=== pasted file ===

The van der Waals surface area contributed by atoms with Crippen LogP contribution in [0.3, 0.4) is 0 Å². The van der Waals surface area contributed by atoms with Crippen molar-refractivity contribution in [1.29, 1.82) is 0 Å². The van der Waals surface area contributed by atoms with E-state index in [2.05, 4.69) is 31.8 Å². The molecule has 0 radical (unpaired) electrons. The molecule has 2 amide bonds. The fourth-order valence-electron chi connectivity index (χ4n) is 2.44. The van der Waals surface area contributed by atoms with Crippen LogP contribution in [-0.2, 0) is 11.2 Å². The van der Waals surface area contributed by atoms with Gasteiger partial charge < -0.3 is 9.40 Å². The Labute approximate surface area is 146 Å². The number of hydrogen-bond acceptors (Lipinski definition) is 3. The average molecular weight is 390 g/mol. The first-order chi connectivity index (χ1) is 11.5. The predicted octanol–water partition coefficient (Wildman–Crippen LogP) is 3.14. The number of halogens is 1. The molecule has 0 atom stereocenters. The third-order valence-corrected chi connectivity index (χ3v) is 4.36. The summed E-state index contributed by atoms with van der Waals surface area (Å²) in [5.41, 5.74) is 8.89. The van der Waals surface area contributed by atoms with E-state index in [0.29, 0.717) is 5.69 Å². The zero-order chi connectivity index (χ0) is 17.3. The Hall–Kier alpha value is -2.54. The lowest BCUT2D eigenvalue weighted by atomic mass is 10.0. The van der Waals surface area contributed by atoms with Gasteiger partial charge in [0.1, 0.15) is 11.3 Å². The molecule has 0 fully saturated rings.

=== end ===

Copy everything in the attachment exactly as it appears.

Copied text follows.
The van der Waals surface area contributed by atoms with Crippen LogP contribution in [0.3, 0.4) is 0 Å². The van der Waals surface area contributed by atoms with Crippen molar-refractivity contribution in [1.29, 1.82) is 0 Å². The van der Waals surface area contributed by atoms with E-state index in [2.05, 4.69) is 31.8 Å². The molecule has 0 radical (unpaired) electrons. The molecule has 2 amide bonds. The fourth-order valence-electron chi connectivity index (χ4n) is 2.44. The van der Waals surface area contributed by atoms with Crippen LogP contribution in [-0.2, 0) is 11.2 Å². The van der Waals surface area contributed by atoms with Gasteiger partial charge < -0.3 is 9.40 Å². The Labute approximate surface area is 146 Å². The number of hydrogen-bond acceptors (Lipinski definition) is 3. The average molecular weight is 390 g/mol. The first-order chi connectivity index (χ1) is 11.5. The predicted octanol–water partition coefficient (Wildman–Crippen LogP) is 3.14. The number of halogens is 1. The molecule has 0 atom stereocenters. The third-order valence-corrected chi connectivity index (χ3v) is 4.36. The summed E-state index contributed by atoms with van der Waals surface area (Å²) in [5.41, 5.74) is 8.89. The van der Waals surface area contributed by atoms with E-state index in [0.29, 0.717) is 5.69 Å². The zero-order chi connectivity index (χ0) is 17.3. The Hall–Kier alpha value is -2.54. The lowest BCUT2D eigenvalue weighted by atomic mass is 10.0. The van der Waals surface area contributed by atoms with Gasteiger partial charge in [0.1, 0.15) is 11.3 Å². The molecule has 0 fully saturated rings.